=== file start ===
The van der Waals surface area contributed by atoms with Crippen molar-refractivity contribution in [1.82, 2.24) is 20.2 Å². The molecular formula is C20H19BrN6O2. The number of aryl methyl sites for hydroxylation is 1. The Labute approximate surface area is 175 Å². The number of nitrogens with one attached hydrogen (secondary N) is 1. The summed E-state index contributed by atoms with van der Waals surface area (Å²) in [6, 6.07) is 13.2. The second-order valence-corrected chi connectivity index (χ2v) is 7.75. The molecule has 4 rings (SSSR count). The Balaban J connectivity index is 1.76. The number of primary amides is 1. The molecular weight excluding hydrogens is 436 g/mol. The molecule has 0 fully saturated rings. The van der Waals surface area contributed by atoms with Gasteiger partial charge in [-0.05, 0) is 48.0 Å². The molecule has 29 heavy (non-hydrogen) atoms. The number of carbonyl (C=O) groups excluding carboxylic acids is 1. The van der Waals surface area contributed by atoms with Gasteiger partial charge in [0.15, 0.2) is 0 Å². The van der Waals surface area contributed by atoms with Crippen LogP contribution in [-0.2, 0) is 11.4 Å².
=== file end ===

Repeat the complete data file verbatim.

The van der Waals surface area contributed by atoms with Crippen molar-refractivity contribution in [1.82, 2.24) is 20.2 Å². The molecular formula is C20H19BrN6O2. The number of aryl methyl sites for hydroxylation is 1. The Labute approximate surface area is 175 Å². The number of nitrogens with one attached hydrogen (secondary N) is 1. The summed E-state index contributed by atoms with van der Waals surface area (Å²) in [6, 6.07) is 13.2. The second-order valence-corrected chi connectivity index (χ2v) is 7.75. The molecule has 4 rings (SSSR count). The Balaban J connectivity index is 1.76. The number of primary amides is 1. The molecular weight excluding hydrogens is 436 g/mol. The molecule has 0 fully saturated rings. The van der Waals surface area contributed by atoms with Gasteiger partial charge in [-0.05, 0) is 48.0 Å². The molecule has 29 heavy (non-hydrogen) atoms. The number of carbonyl (C=O) groups excluding carboxylic acids is 1. The van der Waals surface area contributed by atoms with Gasteiger partial charge in [0.15, 0.2) is 0 Å². The van der Waals surface area contributed by atoms with Crippen LogP contribution in [-0.2, 0) is 11.4 Å².